NASA To Build A Habitat For Living On Mars

NASA is aiming for 2030 to send humans to Mars but it’s still unclear how astronauts will stay on the planet. The budget allocates $55 million in 2016 to get the process started with a deep space habitat; congress expects a prototype by 2018. The Orion Spacecraft, which will transport astronauts, isn’t the most spacious of flying vessels.
For astronauts to be able to sleep, grow food, exercise and do experiments on Mars, they’re going to need much larger living quarters. At this preliminary stage, NASA envisions a module that can link up with the Orion capsule, likely in orbit around Mars.
There’s still no definitive information on how the astronauts would reach the surface, and it’s anyones guess as to what the astronauts will live in once they get to Mars. A private company, Bigalow Aerospace, is pioneering a deep space inflatable habitat that NASA might be interested in.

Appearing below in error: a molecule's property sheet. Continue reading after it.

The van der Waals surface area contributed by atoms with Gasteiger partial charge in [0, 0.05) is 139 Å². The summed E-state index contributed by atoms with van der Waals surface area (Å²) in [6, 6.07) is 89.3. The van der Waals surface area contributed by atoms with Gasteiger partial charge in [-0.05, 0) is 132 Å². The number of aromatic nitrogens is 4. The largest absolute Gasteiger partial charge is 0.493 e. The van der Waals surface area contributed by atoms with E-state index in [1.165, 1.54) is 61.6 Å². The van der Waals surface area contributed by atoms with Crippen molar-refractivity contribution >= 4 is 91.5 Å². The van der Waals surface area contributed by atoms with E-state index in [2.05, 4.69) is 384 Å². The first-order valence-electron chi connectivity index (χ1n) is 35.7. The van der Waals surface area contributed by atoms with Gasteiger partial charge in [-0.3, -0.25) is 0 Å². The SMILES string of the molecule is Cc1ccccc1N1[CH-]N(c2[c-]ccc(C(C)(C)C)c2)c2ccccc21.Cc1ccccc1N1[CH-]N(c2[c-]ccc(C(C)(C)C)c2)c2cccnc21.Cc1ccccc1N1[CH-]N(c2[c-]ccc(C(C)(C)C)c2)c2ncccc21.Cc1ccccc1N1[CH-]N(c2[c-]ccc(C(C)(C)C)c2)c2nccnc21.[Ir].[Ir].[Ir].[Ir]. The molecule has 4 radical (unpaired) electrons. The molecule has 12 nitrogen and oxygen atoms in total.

NASA expects to test a deep space habitat around the Moon in the 2020s, in hopes that it will be ready in the 2030s for the Journey to Mars mission.
Whether NASA will have a some-what working prototype ready by 2018 seems debatable. The major challenges include building a mechanism to land on the surface, shielding astronauts from radiation and making it light enough, not to mention food, hygiene, air to breathe and gravity on Mars.
The habitation module is part of the new NASA budget that was released a few weeks ago. Congress set aside more money for the space agency than President Obama had asked for: about $19.3 billion for 2016.